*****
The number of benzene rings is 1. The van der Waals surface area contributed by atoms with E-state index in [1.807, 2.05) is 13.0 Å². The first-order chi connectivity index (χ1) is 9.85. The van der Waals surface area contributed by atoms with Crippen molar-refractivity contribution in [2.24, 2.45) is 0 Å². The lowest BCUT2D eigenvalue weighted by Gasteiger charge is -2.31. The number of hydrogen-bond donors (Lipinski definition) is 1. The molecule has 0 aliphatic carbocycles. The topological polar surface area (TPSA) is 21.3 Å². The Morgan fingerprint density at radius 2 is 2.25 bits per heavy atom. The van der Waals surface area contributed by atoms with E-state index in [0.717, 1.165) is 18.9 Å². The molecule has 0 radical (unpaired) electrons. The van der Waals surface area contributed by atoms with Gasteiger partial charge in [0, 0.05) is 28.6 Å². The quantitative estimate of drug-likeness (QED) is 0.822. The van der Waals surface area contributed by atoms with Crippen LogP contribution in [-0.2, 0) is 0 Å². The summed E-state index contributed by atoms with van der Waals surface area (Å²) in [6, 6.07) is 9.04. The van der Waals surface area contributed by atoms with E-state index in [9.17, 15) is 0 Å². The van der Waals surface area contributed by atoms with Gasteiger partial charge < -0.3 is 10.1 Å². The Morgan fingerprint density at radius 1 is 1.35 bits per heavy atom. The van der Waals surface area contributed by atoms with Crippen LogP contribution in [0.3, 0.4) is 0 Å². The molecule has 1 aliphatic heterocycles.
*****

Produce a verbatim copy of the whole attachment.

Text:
The number of benzene rings is 1. The van der Waals surface area contributed by atoms with E-state index in [1.807, 2.05) is 13.0 Å². The first-order chi connectivity index (χ1) is 9.85. The van der Waals surface area contributed by atoms with Crippen molar-refractivity contribution in [2.24, 2.45) is 0 Å². The lowest BCUT2D eigenvalue weighted by Gasteiger charge is -2.31. The number of hydrogen-bond donors (Lipinski definition) is 1. The molecule has 0 aliphatic carbocycles. The topological polar surface area (TPSA) is 21.3 Å². The Morgan fingerprint density at radius 2 is 2.25 bits per heavy atom. The van der Waals surface area contributed by atoms with E-state index in [0.717, 1.165) is 18.9 Å². The molecule has 0 radical (unpaired) electrons. The van der Waals surface area contributed by atoms with Gasteiger partial charge in [0, 0.05) is 28.6 Å². The quantitative estimate of drug-likeness (QED) is 0.822. The van der Waals surface area contributed by atoms with Crippen LogP contribution in [-0.2, 0) is 0 Å². The summed E-state index contributed by atoms with van der Waals surface area (Å²) in [6, 6.07) is 9.04. The van der Waals surface area contributed by atoms with E-state index in [9.17, 15) is 0 Å². The van der Waals surface area contributed by atoms with Gasteiger partial charge < -0.3 is 10.1 Å². The Morgan fingerprint density at radius 1 is 1.35 bits per heavy atom. The van der Waals surface area contributed by atoms with Crippen LogP contribution in [0.3, 0.4) is 0 Å². The molecule has 1 aliphatic heterocycles.